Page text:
I. L’Amour Fou
On their first date, Reynolds Woodcock (Daniel Day-Lewis) sponges the makeup from Alma’s (Vicky Krieps) lips. He wants to see what he’s looking at. This is no ordinary seduction, for though he persuades the young waitress to go back to his country house and to remove her dress, he desires only to remake her. He prompts Alma to jump onto a table so he can slink a muslin sample onto her body. His sister Cyril (Lesley Manville) arrives, surprised to find this new guest, but somehow also unsurprised, and gamely opens her notebook. She underscores Alma’s name and takes down the young woman’s measurements. When Reynolds informs Alma she has no breasts, she sputters an apology. Reynolds smiles. “I can give you breasts. If I want to.” He is creating a second skin—and what he loves is what he’s created.
Reynolds is a renowned designer, very lately divested of a muse, retreated to the country for inspiration. His appetite is catalyzed by the glimpse of this young woman. In movement Alma is clumsy; in repose, she is a Madonna or a Modigliani. At first, we see her properties only as Reynolds perceives them.
I’m a confirmed bachelor, Reynolds explains. Like someone who’s just completed an Esalen course or a Myers-Briggs survey, Reynolds has himself figured, and from those certainties he has concocted a mode of living. Alma takes in his self-mythology with merry eyes, a youthful disregard. Given the ghostly sheaths of women’s garments at hand, there is the sense of trespassing in Bluebeard’s lair. You fear for Alma; or perhaps you despise her, depending on your expectations for young women.
As practiced by the House of Woodcock, fashion is the opposite of ready-to-wear: it is not easy, casual or approachable. It is performative, sculptural, and ceremonial. It is time sensitive, in that it seeks to transcend dimensions. In postwar London, fashion returns women from the workforce to nature. They are transformed into flowers, butterflies, or birds, for women are decorative, curated creatures. Woodcock’s silhouette is persuasive and romantic—nipped waist, creamy or caped shoulders, meringues of color, lavish bustles and ties. Women are not set free by the house of Woodcock, they are commemorated.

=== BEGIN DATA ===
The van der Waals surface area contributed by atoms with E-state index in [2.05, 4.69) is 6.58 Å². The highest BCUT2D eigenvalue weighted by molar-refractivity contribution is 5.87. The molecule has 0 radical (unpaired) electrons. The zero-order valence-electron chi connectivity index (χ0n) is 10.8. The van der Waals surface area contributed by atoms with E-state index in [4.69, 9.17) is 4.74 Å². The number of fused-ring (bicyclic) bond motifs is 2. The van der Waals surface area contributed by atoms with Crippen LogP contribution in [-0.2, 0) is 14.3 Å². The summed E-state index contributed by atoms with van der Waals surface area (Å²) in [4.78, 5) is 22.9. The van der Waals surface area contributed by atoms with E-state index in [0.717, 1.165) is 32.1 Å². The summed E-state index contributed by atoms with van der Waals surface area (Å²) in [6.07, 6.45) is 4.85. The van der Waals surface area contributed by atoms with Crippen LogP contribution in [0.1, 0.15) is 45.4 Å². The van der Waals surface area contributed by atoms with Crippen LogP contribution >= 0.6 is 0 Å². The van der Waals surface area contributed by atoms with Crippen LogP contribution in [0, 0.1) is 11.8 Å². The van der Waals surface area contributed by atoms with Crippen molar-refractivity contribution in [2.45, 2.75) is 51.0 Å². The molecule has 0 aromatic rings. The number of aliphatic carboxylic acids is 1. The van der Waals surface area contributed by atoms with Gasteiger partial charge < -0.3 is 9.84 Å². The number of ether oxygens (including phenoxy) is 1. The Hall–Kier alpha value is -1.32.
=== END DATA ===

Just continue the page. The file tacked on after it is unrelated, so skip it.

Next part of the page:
Woodcock is in part based upon the couturier Charles James, an errant talent who worked in superfluity. He was inspired and inconsistent; moody and impractical at a time when the world had more patience and deeper pockets for a difficult genius. His creations were often photographed by fashion photographer and royal portraitist Cecil Beaton. The most recent season of The Crown shows an existentially-bored Princess Margaret choosing to publish a sexualized picture of herself by Tony Armstrong-Jones (Lord Snowdon) over one by Beaton. There’s the sense of rebellion in this choice, because Beaton, like Woodcock, promises a romanticized image. A pedestal is not a place to remain.
Reynolds has absolute, if absolutely subjective, ideas about beauty. His ultimate assessment: “You look beautiful.” This is a professional and artistic appraisal; in his mind, they are statements of fact, as absolute as his understandings of himself. When Alma bridles at the patterned fabric of a dress she’s modeling, Reynolds instructs her: “Maybe you should change your taste.” And this foundational question of any relationship becomes the question of the film: will Alma change her taste to suit Reynolds, and if she does, will it satisfy him?III. Consecration
The shared secret is a lover’s domain, but it’s within the terrain of art, where Reynolds resides in a rigorously observed formula, that he sews his vulnerabilities. Design courses through him; he is fashion’s medium as much as the reverse. When a wealthy patron insists Reynolds attend her wedding—a tenuous joining of her fortune with a dubious Latin oligarch’s—he explains, “I am not good for those things, I’m meant to be here,” in the workshop. It’s conceivably true; we never hear Reynolds talk about a substantive matter beyond work. At the house of Woodcock, work requires a uniform, a white smock that suggests preservation and sanctification.